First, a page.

Will my naturally gaited Tennessee walking horse ever be as quick and responsive as the quarter horses? Not likely, but being lowest on the pecking order seems to motivate her. Makana LOVES having something to push around. Each week we get better at moving the cows from one pen to the next in order, and have more clean rounds than DQs.

Watching the riders warm up their quarter horses, I’ve noticed that they often use rollbacks as an exercise of choice, so I began adopting rollbacks into our warm up.

Rollbacks have great benefits. They increase engagement and make her think about quickness and responsiveness. This is helping us in the hole as we attempt to keep the unsequenced cows from sneaking through before their turn.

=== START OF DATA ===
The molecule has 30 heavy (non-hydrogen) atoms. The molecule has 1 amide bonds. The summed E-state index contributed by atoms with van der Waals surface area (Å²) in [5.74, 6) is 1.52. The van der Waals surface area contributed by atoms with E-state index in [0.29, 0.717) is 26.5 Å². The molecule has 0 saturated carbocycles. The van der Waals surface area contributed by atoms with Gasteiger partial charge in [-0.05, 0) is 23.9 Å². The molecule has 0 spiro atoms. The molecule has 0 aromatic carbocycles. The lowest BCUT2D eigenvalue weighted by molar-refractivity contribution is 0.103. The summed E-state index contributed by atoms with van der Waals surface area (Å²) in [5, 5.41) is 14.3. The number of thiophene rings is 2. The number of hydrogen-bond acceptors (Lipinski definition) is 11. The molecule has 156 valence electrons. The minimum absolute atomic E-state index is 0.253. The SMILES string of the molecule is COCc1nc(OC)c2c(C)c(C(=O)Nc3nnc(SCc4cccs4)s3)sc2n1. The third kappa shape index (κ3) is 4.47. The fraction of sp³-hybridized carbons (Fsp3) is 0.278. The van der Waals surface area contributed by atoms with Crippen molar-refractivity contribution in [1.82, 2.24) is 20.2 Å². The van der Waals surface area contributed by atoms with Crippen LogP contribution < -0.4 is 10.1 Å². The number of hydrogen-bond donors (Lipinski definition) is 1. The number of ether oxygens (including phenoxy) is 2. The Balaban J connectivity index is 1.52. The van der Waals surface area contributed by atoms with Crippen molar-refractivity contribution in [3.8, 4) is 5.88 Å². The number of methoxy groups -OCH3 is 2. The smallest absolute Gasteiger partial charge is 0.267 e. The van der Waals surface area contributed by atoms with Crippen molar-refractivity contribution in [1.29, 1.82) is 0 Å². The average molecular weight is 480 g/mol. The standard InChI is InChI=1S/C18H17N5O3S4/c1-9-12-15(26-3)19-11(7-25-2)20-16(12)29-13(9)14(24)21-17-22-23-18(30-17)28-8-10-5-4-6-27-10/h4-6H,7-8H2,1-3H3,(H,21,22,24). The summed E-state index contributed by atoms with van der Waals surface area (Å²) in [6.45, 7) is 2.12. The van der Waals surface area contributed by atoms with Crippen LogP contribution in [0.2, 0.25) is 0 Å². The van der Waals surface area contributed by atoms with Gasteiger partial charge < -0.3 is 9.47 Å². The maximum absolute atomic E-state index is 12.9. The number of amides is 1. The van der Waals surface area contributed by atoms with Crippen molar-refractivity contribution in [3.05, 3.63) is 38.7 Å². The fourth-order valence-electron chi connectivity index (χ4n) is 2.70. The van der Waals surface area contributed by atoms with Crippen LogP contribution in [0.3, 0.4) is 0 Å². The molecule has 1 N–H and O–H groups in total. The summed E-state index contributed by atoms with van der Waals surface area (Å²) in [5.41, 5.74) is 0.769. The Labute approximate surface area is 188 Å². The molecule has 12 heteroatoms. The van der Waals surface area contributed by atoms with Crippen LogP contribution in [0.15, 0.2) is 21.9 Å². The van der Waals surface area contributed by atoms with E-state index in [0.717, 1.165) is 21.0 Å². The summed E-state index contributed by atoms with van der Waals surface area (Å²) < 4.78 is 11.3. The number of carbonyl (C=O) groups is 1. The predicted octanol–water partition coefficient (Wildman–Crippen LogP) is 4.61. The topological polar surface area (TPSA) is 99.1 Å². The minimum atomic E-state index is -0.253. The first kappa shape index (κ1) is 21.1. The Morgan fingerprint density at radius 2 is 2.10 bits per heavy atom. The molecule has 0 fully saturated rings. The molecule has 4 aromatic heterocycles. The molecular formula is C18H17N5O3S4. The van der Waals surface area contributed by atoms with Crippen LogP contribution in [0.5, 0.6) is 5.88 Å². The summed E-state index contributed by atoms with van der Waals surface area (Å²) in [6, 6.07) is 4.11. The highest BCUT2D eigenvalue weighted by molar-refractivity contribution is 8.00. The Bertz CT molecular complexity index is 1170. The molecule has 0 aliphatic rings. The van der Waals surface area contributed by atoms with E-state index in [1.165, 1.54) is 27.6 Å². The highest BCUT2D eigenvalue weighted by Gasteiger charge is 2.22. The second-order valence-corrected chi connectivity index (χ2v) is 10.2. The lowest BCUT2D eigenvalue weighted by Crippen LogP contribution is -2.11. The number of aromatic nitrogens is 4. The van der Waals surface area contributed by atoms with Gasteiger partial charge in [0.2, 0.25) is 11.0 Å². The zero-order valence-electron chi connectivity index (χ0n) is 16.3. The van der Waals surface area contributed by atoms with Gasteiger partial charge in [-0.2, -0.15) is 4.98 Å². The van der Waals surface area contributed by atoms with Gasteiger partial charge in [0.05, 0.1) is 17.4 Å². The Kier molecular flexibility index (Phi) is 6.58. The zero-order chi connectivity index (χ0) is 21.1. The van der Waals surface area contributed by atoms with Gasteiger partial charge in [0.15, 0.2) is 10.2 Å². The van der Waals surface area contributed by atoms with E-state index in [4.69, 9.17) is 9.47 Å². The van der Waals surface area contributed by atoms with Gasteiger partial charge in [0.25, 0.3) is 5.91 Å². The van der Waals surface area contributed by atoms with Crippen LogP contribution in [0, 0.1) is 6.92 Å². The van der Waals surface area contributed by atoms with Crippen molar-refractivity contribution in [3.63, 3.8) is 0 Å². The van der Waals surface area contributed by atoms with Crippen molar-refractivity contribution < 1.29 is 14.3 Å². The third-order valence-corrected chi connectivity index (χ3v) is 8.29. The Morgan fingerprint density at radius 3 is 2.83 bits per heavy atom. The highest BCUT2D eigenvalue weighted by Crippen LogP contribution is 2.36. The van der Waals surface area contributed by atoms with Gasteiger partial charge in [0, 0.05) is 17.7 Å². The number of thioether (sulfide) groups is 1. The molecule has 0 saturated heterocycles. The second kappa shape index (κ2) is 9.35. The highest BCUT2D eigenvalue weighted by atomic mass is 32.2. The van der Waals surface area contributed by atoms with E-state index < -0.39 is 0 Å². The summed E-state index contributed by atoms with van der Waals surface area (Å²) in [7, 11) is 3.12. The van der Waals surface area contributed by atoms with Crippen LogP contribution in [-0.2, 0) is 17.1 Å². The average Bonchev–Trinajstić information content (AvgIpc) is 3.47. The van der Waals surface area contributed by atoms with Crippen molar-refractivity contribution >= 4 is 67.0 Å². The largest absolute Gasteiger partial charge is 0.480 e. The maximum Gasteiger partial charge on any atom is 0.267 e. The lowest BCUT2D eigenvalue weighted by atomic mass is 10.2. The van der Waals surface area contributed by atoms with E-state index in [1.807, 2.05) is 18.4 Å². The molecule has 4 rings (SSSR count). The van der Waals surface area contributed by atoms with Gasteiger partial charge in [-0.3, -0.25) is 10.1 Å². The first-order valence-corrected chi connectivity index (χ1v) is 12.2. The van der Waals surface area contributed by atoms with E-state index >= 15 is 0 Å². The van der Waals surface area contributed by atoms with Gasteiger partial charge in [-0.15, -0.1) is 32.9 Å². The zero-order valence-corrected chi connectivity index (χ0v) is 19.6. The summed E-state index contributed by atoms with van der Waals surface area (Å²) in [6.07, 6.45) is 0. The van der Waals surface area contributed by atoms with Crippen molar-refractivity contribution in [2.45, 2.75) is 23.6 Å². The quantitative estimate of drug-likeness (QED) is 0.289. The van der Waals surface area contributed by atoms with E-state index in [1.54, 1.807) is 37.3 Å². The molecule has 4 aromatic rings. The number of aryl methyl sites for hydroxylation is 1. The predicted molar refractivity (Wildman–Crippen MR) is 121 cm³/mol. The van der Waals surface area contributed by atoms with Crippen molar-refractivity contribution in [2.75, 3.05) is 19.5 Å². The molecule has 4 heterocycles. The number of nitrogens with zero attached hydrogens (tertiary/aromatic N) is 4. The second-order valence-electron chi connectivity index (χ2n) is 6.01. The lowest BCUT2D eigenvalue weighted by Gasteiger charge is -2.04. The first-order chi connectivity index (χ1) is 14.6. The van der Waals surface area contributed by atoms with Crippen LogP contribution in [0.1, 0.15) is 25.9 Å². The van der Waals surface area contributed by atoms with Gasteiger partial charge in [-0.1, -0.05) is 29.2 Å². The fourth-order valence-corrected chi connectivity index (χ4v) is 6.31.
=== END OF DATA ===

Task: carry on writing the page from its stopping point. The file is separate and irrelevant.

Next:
P.S. As a side note, I show up at sorting league as a cross dresser: my horse wearing Western attire and me wearing  breeches, half chaps, and my riding helmet. I figure if I’m going to be the oddball among all these spur wearin’, shank sportin’ cowboys and cowgirls riding their cowy quarter horses, I might as well go all out!

Video: Rollbacks for the Gaited Horse

(Take it from me, it is easier to ride rollbacks in the security of a Western saddle.)

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Dressage is more than trot and the saddle you ride in!